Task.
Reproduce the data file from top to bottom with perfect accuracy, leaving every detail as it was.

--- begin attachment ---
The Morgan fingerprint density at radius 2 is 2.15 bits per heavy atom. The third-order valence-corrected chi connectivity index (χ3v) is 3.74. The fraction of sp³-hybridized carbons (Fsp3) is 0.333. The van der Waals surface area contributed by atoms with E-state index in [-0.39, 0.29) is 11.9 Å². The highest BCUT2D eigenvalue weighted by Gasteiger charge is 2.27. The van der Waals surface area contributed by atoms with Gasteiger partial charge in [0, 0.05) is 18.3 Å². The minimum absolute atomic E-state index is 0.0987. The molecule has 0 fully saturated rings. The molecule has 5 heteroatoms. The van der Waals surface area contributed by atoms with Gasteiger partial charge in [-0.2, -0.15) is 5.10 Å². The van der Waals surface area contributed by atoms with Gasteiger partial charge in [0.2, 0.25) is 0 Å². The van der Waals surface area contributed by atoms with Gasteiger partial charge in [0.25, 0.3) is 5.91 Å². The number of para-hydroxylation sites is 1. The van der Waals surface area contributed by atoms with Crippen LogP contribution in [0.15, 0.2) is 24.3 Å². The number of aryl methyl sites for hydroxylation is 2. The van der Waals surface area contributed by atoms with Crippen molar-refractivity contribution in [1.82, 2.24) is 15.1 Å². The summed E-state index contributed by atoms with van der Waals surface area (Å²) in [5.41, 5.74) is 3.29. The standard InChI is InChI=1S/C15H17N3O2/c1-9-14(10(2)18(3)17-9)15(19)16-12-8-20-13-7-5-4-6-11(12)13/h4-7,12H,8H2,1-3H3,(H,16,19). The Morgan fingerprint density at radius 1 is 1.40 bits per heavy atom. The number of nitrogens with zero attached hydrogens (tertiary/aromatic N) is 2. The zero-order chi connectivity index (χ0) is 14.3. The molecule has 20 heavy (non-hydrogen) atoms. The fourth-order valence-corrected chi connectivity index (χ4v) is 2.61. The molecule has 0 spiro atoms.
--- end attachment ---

The Morgan fingerprint density at radius 2 is 2.15 bits per heavy atom. The third-order valence-corrected chi connectivity index (χ3v) is 3.74. The fraction of sp³-hybridized carbons (Fsp3) is 0.333. The van der Waals surface area contributed by atoms with E-state index in [-0.39, 0.29) is 11.9 Å². The highest BCUT2D eigenvalue weighted by Gasteiger charge is 2.27. The van der Waals surface area contributed by atoms with Gasteiger partial charge in [0, 0.05) is 18.3 Å². The minimum absolute atomic E-state index is 0.0987. The molecule has 0 fully saturated rings. The molecule has 5 heteroatoms. The van der Waals surface area contributed by atoms with Gasteiger partial charge in [-0.2, -0.15) is 5.10 Å². The van der Waals surface area contributed by atoms with Gasteiger partial charge in [0.2, 0.25) is 0 Å². The van der Waals surface area contributed by atoms with Gasteiger partial charge in [0.25, 0.3) is 5.91 Å². The number of para-hydroxylation sites is 1. The van der Waals surface area contributed by atoms with Crippen LogP contribution in [0.15, 0.2) is 24.3 Å². The number of aryl methyl sites for hydroxylation is 2. The van der Waals surface area contributed by atoms with Crippen molar-refractivity contribution in [1.82, 2.24) is 15.1 Å². The summed E-state index contributed by atoms with van der Waals surface area (Å²) in [5.41, 5.74) is 3.29. The standard InChI is InChI=1S/C15H17N3O2/c1-9-14(10(2)18(3)17-9)15(19)16-12-8-20-13-7-5-4-6-11(12)13/h4-7,12H,8H2,1-3H3,(H,16,19). The Morgan fingerprint density at radius 1 is 1.40 bits per heavy atom. The number of nitrogens with zero attached hydrogens (tertiary/aromatic N) is 2. The zero-order chi connectivity index (χ0) is 14.3. The molecule has 20 heavy (non-hydrogen) atoms. The fourth-order valence-corrected chi connectivity index (χ4v) is 2.61. The molecule has 0 spiro atoms.